Anand Vasu writes about the 6th ODI, which India lost by 18 runs to suffer their first series defeat at home since Pakistan won 4-2 in early 2005. India have conceded 280+ in 5 out of the 6 games, and in the one game where the batting failed, they conceded 6 an over in the Australian run chase. The new ball bowling has been ordinary and none of the new ball bowlers have distinguished themselves. That has been the sole reason for the Indian defeat. You can bring up Dravid being out of form, Dhoni's captaincy decisions - none of those things have been significant.
This is easy to establish just by looking at the Australian side. Hodge has not distinguished himself, and the one time his bowlers had an off day, Ponting's Australia lost. They field better than India, but the point is that with poor bowling, the effect of the fielding wears off. This is fairly straightforward as well - if a bowler bowls the occasional bad ball, and someone fields brilliantly to save a certain four, then pundits claim that "it adds to the pressure on the batsman". This is an incomplete description, because what adds to the pressure is the fact that here was a rare scoring opportunity, where the batsman was denied because of great fielding. The operative word being "rare". With poor bowling, the problem is that scoring opportunities are a dime a dozen (10 out of 12 - a faux statistic to be sure, but close enough). Therefore, the value of a great bit of fielding in the broader contest between batsman and bowler is diminished. It might be argued that poor fielding hurts poor bowling less, than great fielding benefits accurate bowling.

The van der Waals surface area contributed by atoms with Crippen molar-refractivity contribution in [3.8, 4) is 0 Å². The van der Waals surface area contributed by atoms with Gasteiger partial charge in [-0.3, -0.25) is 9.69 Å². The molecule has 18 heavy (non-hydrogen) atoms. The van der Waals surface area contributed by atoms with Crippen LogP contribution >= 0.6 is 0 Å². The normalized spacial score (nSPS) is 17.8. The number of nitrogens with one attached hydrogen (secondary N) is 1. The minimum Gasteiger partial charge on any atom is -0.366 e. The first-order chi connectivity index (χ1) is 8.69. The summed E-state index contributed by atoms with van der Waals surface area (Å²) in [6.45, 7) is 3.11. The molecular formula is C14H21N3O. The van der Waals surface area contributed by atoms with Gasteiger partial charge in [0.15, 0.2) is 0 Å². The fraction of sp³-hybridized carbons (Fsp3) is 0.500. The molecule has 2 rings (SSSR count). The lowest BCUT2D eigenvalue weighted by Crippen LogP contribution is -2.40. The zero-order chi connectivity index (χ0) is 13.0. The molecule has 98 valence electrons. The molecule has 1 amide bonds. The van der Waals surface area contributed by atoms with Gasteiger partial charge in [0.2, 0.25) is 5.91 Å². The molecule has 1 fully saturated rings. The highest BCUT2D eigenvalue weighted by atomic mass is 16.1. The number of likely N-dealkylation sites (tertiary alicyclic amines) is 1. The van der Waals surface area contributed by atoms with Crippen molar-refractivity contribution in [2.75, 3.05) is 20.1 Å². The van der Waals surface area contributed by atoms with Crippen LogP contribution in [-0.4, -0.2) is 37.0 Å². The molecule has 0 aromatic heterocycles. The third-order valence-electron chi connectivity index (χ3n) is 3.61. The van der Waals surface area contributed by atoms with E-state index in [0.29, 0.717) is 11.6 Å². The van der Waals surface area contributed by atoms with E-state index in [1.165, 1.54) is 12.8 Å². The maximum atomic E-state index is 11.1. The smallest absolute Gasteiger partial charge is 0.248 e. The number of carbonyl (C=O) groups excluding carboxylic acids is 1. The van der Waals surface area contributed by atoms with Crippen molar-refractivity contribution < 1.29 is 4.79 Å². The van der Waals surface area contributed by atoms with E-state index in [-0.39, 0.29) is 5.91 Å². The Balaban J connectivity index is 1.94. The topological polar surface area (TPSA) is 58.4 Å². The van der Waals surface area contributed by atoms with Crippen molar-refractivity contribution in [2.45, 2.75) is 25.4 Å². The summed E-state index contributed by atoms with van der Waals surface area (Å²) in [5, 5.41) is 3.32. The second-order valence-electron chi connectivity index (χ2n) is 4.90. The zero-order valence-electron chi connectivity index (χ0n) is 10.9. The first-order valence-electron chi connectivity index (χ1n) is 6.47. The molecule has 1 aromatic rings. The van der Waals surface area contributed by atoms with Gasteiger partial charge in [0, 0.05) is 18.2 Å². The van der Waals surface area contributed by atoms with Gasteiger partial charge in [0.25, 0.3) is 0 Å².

Dravid's poor form and the fast bowlers poor bowling are not comparable problems. The former is temporary while the latter has become habitual, to the point where poor fast bowling is considered routine. Even if the wickets don't assist fast bowling and the batsmen are of high quality (as the Australians are), the bowling can still be "good". By this i mean, that Ponting and Gilchrist and Hayden and Symonds must surely be required at the very least to demonstrate their best form and their best skills in order to score runs at the rate that they do. There is a difference between going for 12 runs in an over conceding 2 backfoot cover drives played on the rise and two straight drives played on the up down the ground for twos, and going for 12 runs an over bowling wide half volleys and half trackers. The Australians have been consistently allowed the runs in the latter way, while the Indian batsmen have to score their runs in the former way - because that is the difference between the Australian and Indian bowling.